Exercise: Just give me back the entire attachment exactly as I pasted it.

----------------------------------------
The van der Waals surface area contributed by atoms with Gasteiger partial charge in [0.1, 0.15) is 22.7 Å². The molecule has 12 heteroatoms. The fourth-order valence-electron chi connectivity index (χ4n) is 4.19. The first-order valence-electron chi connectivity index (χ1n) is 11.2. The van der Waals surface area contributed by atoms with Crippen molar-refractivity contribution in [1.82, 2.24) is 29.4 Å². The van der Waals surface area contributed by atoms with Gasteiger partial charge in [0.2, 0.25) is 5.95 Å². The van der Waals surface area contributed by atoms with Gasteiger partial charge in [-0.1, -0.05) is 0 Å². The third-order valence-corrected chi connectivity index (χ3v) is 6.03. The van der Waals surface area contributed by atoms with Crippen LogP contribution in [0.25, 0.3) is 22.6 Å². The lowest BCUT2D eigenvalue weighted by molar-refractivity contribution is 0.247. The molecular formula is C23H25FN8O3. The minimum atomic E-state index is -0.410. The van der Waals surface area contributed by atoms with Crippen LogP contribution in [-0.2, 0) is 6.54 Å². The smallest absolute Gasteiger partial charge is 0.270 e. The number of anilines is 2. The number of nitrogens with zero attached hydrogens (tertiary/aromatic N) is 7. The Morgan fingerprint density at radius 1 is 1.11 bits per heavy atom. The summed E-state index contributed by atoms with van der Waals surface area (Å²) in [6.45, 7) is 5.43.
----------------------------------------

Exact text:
The van der Waals surface area contributed by atoms with Gasteiger partial charge in [0.1, 0.15) is 22.7 Å². The molecule has 12 heteroatoms. The fourth-order valence-electron chi connectivity index (χ4n) is 4.19. The first-order valence-electron chi connectivity index (χ1n) is 11.2. The van der Waals surface area contributed by atoms with Crippen molar-refractivity contribution in [1.82, 2.24) is 29.4 Å². The van der Waals surface area contributed by atoms with Gasteiger partial charge in [0.2, 0.25) is 5.95 Å². The van der Waals surface area contributed by atoms with Gasteiger partial charge in [-0.1, -0.05) is 0 Å². The third-order valence-corrected chi connectivity index (χ3v) is 6.03. The van der Waals surface area contributed by atoms with Crippen LogP contribution in [0.25, 0.3) is 22.6 Å². The lowest BCUT2D eigenvalue weighted by molar-refractivity contribution is 0.247. The molecular formula is C23H25FN8O3. The minimum atomic E-state index is -0.410. The van der Waals surface area contributed by atoms with Crippen LogP contribution in [-0.2, 0) is 6.54 Å². The smallest absolute Gasteiger partial charge is 0.270 e. The number of anilines is 2. The number of nitrogens with zero attached hydrogens (tertiary/aromatic N) is 7. The Morgan fingerprint density at radius 1 is 1.11 bits per heavy atom. The summed E-state index contributed by atoms with van der Waals surface area (Å²) in [6.45, 7) is 5.43.